National guidebook maps the way toward ‘tipping points’ in solar adoption
Backed by research out of Yale and Duke, a newly released guidebook details a range of best practices for boosting the adoption of rooftop solar power.
Titled “Solarize Your Community,” the national guidebook makes the case for “contagious” rooftop solar. The findings are distilled from a three-year study of successful campaigns in Connecticut that tripled the number of rooftop installations, reduced the average cost of residential solar by 20% to 30%, and created local jobs in participating communities.
“Solarize Your Community” is now available at http://cbey.yale.edu/programs-research/solar-energy-evolution-and-diffusion-studies-seeds. Included is a two-page “how-to” graphic for rapidly designing and implementing a solar campaign.
The three-year campaign that was studied, called Solarize CT, used local marketing strategies that created a “tipping point” in solar adoption. Once information about solar reaches a certain level, researchers said, the uptake of solar increases dramatically. Kenneth Gillingham, an economist at the Yale School of Forestry & Environmental Studies, and Bryan Bollinger, a marketing professor at Duke’s Fuqua School of Business, analyzed this campaign to ferret out how specific facets affected its success.
“Our large-scale experimental findings are robust and demonstrate the power of a Solarize campaign,” Gillingham said. “It is exciting to see these academic results converted to a practical guidebook for those making decisions on renewables, whether at the city, state, or federal level.”
Bollinger added, “With the support of the Department of Energy SEEDS program, we were able to both expand the number of communities involved and test key components of the program, such as the importance of group pricing and the effect of competition during a Solarize campaign.”
According to the guidebook, the action of peers is an incredibly important motivator; during a six-month period in Connecticut, the presence of one solar rooftop project increased the average number of installations within a half-mile by nearly 50%.
Solar, in other words, is contagious, the study showed. The Solarize program is designed to capitalize on this effect while leveraging peers and social networks to spur solar adoption. The researchers found that enthusiastic volunteers, especially those who installed solar as part of the program, were key to a campaign’s success.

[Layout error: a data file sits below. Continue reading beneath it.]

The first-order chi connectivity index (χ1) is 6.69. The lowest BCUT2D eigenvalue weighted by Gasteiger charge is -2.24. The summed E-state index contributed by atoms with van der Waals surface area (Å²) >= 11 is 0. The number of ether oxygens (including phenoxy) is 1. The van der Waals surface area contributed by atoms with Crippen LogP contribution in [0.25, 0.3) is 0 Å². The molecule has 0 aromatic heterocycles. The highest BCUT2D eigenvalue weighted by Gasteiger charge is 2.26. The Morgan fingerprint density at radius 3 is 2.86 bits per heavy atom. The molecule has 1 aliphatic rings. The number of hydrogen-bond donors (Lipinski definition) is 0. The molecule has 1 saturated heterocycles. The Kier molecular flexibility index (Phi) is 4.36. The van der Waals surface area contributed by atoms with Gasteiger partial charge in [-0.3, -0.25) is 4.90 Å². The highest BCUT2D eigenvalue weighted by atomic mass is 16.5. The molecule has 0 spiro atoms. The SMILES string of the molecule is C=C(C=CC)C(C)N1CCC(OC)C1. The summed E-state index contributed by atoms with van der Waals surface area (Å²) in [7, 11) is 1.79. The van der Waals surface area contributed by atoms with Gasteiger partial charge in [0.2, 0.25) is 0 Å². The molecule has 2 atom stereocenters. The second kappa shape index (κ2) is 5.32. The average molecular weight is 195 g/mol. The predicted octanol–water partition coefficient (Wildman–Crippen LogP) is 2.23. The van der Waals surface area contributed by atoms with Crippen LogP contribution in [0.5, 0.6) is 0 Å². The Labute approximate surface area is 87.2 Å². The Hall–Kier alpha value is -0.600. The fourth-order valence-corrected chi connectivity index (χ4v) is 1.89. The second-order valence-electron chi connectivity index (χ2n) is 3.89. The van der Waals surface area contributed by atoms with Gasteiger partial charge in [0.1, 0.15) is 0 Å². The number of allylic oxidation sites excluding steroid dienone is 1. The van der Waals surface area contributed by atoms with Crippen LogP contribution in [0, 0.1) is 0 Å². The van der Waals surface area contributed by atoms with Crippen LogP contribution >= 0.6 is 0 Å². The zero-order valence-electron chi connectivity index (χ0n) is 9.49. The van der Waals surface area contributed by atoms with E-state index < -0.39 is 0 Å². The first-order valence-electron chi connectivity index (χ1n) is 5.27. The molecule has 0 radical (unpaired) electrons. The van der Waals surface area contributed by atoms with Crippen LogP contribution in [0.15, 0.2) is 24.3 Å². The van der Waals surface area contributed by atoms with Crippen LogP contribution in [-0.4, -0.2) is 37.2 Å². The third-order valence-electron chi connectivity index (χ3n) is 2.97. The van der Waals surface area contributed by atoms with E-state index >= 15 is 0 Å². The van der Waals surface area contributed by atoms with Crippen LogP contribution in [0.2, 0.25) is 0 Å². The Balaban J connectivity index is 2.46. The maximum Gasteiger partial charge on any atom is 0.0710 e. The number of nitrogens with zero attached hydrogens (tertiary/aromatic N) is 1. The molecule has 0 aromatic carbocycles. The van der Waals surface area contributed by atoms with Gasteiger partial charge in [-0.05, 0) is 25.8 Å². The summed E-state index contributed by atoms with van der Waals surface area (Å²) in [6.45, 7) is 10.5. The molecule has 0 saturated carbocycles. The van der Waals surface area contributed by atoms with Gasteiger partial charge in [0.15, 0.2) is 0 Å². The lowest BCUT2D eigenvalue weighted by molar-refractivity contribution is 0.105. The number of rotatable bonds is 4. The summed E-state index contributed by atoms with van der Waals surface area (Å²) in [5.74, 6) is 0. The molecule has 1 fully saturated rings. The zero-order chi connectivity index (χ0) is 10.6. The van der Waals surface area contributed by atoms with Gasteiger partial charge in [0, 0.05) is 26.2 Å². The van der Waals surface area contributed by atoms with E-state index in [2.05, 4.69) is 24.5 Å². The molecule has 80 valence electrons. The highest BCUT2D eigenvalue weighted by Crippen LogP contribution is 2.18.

“Solarize Your Community” also defines the role that different stakeholders — public, private, and nonprofit — play in building an ecosystem for renewable energy investment. The coalition of organizations that supported Solarize CT created the groundwork for a robust clean energy market that no single entity alone could have achieved.
“The research findings demonstrated how residential solar PV technology can be scaled up and scaled out through peer effects and community-based campaigns,” said Bryan Garcia, president and CEO of the Connecticut Green Bank. “As we work to reduce our reliance on fossil fuels and confront climate change, I look forward to seeing how research findings like this can be applied to assist in the deployment of other clean energy technologies like electric vehicles, renewable thermal, and battery storage.”
“Working together we have proven that Solarize can and will dramatically elevate the ability of communities to go solar,” said Brian F. Keane, president of SmartPower, the nonprofit partner that implemented Solarize CT. “And now, with the publication of this guidebook, all that we’ve learned over the past three years is available for every single community across the nation. So what are we waiting for? Let’s Solarize!”
Project partners include: the Connecticut Green Bank, SmartPower, the Yale School of Forestry & Environmental Studies, the Yale Center for Business and the Environment, and Duke’s Fuqua School of Business. The research and the report were both supported by the U.S. Department of Energy SunShot Initiative.